Discover the inspiring creative process of this graphic artist

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We recently partnered with Prime support emerging artists and designers through a national design competition. Requirement ? Design a graphic for a new collection of Brit + Co and Bounty themed A Clean Fresh Start paper towels, launching this month. In this Creator Spotlight series, we feature the winners of this contest to learn more about their inspirations, design process, and winning Bounty design. Read on to meet…

Clara Sasienne | Gumption Road Creative Co. | Santa Fe, New Mexico

What are your decorative inspirations? My design inspirations really come from everywhere: tiles, murals, local business logos or buildings, food (especially desserts), fashion, landscape, etc. I love to travel, so whenever I’m in a new place, I have a lot of fun looking at things through this design lens. I also love antiques and have a small collection of printed accessories, like old magazines, old advertisements, vintage matchboxes, as well as artwork and books. I also look for inspiration online (mostly on Pinterest or Instagram), but I try not to rely on it too much to keep my work fresh.

Tell us about your design process. I wish my creative process was linear, but it’s rarely that simple. This often depends on the scope of a project, but the first thing I almost always do is make a list of knowledge/requirements. I’m the type of person who makes lists for my lists, so it helps me feel like I’ve set a baseline or boundaries for a project and can think from there. The next step is research and inspiration where I usually create a Pinterest board to collect different possibilities and ideas. Brand projects are one of my favorite things to work on. After the research and inspiration phase, I use brand adjectives to refine brand elements like colors and fonts, then review logo ideas, brand marks, patterns, and more. The key for me is defining the brand adjectives and aligning the work with a brand. character or character. It makes it much easier to decide the direction throughout the process by asking, “Does this look/look like/look like?”

Gumption Road Creative Co

For illustration projects like this, I finished the inspiration phase and then really started drawing. I had a good idea of ​​where I wanted to go based on the prompt and knew I wanted to stick with my natural design style. In the end, I had 17 different artboards, but I felt more passionate about four designs. I kept playing around with my work and eventually picked the two that looked the most like me, answered the prompt best, and thought would translate best to paper napkins.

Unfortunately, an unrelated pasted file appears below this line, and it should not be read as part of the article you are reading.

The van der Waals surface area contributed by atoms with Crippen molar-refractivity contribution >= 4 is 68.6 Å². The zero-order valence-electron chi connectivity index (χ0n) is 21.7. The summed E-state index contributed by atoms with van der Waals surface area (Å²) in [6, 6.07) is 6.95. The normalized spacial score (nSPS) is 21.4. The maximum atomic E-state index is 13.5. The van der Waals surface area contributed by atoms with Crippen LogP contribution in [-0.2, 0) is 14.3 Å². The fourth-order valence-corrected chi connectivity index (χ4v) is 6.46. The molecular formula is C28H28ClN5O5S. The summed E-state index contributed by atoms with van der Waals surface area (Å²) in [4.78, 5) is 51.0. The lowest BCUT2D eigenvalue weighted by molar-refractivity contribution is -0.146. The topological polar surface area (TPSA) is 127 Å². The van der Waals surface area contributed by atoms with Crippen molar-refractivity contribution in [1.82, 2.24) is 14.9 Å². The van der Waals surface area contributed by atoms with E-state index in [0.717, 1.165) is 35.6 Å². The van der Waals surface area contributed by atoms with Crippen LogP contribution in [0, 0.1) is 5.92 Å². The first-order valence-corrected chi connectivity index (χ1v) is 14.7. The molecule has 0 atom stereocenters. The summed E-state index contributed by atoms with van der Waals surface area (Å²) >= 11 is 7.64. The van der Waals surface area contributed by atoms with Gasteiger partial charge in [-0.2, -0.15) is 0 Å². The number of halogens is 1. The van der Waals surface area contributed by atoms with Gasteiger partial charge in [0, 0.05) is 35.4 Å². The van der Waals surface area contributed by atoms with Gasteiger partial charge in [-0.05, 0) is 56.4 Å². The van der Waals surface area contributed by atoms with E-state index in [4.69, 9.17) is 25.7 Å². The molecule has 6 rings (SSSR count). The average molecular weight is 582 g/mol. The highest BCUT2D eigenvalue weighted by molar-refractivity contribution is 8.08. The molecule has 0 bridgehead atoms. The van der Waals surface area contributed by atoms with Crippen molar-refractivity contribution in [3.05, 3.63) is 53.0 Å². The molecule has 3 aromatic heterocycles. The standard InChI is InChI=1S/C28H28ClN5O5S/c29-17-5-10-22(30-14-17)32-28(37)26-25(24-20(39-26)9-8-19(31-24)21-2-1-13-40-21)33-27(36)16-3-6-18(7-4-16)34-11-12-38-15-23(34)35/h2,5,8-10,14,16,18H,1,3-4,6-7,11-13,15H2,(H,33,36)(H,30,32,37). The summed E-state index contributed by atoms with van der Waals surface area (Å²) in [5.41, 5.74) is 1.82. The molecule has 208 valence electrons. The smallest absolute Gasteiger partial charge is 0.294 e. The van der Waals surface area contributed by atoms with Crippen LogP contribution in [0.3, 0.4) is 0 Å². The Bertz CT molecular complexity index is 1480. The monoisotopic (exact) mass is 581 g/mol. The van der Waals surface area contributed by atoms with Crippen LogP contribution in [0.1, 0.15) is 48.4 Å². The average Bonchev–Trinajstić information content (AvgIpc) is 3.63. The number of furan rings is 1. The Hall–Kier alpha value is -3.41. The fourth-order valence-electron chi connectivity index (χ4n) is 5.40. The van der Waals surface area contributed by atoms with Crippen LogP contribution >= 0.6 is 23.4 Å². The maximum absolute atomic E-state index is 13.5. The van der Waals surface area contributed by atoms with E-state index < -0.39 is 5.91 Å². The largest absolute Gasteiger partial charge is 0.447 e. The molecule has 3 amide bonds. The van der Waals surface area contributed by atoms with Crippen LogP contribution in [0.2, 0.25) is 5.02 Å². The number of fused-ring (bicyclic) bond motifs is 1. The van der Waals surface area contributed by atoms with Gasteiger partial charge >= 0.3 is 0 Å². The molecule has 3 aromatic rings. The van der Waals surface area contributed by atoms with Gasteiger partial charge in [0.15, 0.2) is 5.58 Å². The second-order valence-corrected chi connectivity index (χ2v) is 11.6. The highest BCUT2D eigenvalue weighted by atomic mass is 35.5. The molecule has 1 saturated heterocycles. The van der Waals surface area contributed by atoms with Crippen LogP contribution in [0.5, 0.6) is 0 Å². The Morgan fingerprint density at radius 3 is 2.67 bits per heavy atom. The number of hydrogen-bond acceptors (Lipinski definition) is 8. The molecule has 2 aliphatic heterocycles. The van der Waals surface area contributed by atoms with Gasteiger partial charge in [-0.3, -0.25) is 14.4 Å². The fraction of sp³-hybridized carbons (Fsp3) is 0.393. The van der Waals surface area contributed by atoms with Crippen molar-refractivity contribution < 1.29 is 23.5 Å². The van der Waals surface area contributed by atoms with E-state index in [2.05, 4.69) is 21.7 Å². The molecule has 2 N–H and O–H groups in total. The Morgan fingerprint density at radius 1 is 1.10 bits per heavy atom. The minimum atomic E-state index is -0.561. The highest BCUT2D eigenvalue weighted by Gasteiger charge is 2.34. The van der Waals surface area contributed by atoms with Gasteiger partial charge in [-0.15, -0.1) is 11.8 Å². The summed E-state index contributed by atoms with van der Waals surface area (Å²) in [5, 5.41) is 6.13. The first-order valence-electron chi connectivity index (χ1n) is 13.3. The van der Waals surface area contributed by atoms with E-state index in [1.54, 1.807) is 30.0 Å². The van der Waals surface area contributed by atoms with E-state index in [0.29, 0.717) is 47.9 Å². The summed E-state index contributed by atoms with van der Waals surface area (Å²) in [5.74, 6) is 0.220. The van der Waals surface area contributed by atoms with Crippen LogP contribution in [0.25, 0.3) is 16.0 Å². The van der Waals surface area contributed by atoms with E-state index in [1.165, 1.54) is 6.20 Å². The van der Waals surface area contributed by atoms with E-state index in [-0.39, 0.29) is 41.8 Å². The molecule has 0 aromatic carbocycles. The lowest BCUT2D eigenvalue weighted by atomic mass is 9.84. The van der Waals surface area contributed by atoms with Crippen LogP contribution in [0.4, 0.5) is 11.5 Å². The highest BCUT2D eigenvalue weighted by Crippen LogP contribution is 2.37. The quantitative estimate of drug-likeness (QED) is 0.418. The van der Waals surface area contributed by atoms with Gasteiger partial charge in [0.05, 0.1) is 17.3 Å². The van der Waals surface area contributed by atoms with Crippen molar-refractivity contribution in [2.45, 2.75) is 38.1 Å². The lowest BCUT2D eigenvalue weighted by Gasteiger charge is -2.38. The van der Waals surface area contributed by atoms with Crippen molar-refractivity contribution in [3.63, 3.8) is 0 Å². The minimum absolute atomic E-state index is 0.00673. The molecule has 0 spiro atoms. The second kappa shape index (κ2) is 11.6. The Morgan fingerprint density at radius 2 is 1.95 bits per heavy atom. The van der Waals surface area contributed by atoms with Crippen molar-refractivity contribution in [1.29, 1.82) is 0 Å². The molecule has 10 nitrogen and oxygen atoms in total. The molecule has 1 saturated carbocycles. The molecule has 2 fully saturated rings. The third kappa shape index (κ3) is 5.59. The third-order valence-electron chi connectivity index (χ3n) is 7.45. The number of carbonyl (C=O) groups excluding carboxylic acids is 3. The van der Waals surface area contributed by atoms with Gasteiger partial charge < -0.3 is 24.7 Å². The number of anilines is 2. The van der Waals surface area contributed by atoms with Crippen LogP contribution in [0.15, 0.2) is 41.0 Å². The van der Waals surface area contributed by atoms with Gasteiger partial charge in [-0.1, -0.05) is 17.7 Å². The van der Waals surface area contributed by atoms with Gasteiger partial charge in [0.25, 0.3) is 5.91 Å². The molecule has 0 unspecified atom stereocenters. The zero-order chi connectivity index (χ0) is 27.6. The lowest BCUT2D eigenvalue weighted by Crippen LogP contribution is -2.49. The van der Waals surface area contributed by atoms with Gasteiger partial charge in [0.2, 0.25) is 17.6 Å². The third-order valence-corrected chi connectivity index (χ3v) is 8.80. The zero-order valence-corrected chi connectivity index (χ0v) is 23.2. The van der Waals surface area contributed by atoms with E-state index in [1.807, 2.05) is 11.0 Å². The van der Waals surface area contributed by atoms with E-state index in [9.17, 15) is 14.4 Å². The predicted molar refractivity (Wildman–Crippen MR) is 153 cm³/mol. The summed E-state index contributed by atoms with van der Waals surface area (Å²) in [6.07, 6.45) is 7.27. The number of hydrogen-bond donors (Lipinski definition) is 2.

Tools and platforms that help me be my most creative self… For me, that spans the digital and physical range. It often depends on the project and the direction the client wants to take, but generally I look in my archive of books and old prints, on Pinterest, in my saved Instagram collections, and I look at brands/creative work that have a feeling similar to what I’m trying to create. It really helps me put a lot of things together to create something new, unique and exciting.

illustrator Clara Sasiene

As for specific design tools, I almost exclusively use Adobe Creative Cloud and work in Procreate when I want to draw something by hand. I will also check creative asset websites such as Creative Market for direction on a project and general ideas.

How did you come to illustration? I’ve been a graphic designer for almost 10 years and I’ve never been good at drawing. I’ve always been so jealous of this skill in others and wanted so badly to be able to illustrate beautiful things like them. I’m still terrible, but a few years ago I decided to give it a go. I bought an iPad, downloaded Procreate, and started watching tutorial after tutorial. (For some reason this seemed easier than traditional pen and paper.)

Which three IG accounts do you like? It’s so hard to choose just three! Here are my top favorites: @oliviaherrickdesign, @malikafavre, @missmelodymiller, @serviceparcnational, @amauryguichonand @charlyclements.

How do you know that a work of art, like your winning Bounty paper napkin design below, is “done”? The simple answer is: when there are no more changes I want to make and everything seems harmonious. It’s rarely that easy and often depends on the scope of the project, but most of the time I come to a breaking point where I feel like I can go on but don’t want to work too much. The thing I have to remember is not to get too carried away with the minutiae and sometimes the best thing I can do is walk away for a while and then come back with fresh eyes, especially when I’m feel stuck. It’s like when you repeat the same word over and over and it loses its meaning; after watching something for so long, it’s easy to get lost in the details and overwork the room. At some point, a piece usually just feels ready and I have to resist the urge to keep picking it.

Bounty Clara Sasiene napkin design

What will it be like to see your design on a Bounty napkin at your local store? I think seeing my design on Bounty paper napkins at the store will be like a really big fever dream – totally surreal and incredibly exciting. I’m sure I’ll be the boring, squealing, crazy one who makes all the other shoppers stare and wonder if I forgot to take some kind of medicine, but I don’t even care because it’ll be a while of pure joy and happiness. Then I’ll ask my husband to take dozens of pictures of me next to the paper towels, holding the paper towels, cuddling the paper towels, and people will think I’m even crazier and it will be absolutely wonderful.

Be sure to look for Clara’s winning design wherever Bounty paper napkins are sold!

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